Covering the last field

Excess rains and floods in Kerala, deficit rainfall in eastern and north-eastern India, and associated large-scale crop losses have again highlighted the need for providing social protection to poor farmers. A highly subsidised Pradhan Mantri Fasal Bima Yojana (PMFBY) was launched in 2016 to provide insurance to farmers from all risks. Aiming to reduce basis risk and premium burden of the farmers, the scheme’s total expenses today are almost Rs. 30,000 crore. In comparison to earlier schemes, the PMFBY is more farmer friendly, with sums insured being closer to the cost of production. The scheme’s linkage with parallel programmes like the ‘Jan Dhan Yojana’ and ‘Digital India’ makes it a truly inclusive and welfare-based scheme. The scheme therefore led to increased coverage of 5.7 crore farmers in 2016 and the sum insured crossed Rs. 200,000 crore. However, notwithstanding its ambition and intent, the scheme since its operation has been scrutinised more for its misses than its hits. Some handicaps of the scheme are: outmoded method of crop loss assessment; inadequate and delayed claim payment; high premium rates; and poor execution. Consequently, in 2017, the expansive coverage of the scheme suffered some setback as seen in a drop of nearly one crore farmers in enrolment (about 17%). Such shortcomings have inspired recent announcements such as that of Bihar to start its own scheme, the “Bihar Rajya Fasal Sahayata Yojna”.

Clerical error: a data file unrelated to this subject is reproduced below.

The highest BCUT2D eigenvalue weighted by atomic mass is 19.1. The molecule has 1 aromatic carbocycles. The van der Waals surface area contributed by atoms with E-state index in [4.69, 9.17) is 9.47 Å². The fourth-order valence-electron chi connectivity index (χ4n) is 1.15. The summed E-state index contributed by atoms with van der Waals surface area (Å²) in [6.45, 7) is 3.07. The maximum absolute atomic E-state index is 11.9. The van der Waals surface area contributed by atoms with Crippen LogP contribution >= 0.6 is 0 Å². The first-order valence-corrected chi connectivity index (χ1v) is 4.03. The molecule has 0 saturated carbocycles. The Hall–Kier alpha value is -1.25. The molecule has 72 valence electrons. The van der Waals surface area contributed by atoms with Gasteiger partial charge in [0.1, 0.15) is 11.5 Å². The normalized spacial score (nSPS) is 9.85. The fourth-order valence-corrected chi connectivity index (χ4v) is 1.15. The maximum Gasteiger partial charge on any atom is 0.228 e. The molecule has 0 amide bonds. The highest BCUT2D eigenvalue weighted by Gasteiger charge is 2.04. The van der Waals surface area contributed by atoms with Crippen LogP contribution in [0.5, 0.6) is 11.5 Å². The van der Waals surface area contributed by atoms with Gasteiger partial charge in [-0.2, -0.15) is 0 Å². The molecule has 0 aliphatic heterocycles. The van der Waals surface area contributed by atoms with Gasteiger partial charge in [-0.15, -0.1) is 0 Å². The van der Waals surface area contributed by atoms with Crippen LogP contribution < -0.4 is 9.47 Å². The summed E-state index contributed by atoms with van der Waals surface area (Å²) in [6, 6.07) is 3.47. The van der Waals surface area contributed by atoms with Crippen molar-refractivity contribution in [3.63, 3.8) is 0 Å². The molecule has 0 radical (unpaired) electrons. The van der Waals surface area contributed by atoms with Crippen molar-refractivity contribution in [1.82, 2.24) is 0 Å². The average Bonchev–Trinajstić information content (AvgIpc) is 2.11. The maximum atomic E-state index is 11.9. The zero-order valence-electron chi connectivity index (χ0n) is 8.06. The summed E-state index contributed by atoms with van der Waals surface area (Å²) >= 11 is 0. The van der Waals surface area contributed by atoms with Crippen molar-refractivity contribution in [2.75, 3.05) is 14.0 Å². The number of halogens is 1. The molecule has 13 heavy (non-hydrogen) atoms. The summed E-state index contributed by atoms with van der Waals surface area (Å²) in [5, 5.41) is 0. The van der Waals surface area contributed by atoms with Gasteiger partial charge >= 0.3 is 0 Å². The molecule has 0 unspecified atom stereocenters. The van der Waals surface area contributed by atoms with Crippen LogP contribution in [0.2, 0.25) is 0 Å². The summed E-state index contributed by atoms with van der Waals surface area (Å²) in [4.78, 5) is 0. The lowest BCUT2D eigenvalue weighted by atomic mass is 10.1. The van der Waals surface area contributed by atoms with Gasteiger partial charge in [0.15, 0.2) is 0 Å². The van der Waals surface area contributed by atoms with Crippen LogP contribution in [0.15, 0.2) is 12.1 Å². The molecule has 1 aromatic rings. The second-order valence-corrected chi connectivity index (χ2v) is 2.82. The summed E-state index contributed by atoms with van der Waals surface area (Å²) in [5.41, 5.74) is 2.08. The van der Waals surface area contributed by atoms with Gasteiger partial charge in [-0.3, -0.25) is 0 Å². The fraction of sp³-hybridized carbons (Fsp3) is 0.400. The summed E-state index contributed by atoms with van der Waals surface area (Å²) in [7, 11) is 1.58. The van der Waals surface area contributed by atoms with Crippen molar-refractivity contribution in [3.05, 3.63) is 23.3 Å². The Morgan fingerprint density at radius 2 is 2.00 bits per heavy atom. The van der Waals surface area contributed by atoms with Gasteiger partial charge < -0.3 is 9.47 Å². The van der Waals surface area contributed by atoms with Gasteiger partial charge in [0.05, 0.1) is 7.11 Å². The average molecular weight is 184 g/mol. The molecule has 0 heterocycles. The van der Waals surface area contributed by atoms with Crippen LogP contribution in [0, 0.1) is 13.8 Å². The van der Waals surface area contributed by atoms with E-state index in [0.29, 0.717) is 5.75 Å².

Source  :  https://www.thehindu.com/todays-paper/tp-opinion/covering-the-last-field/article24963535.ece

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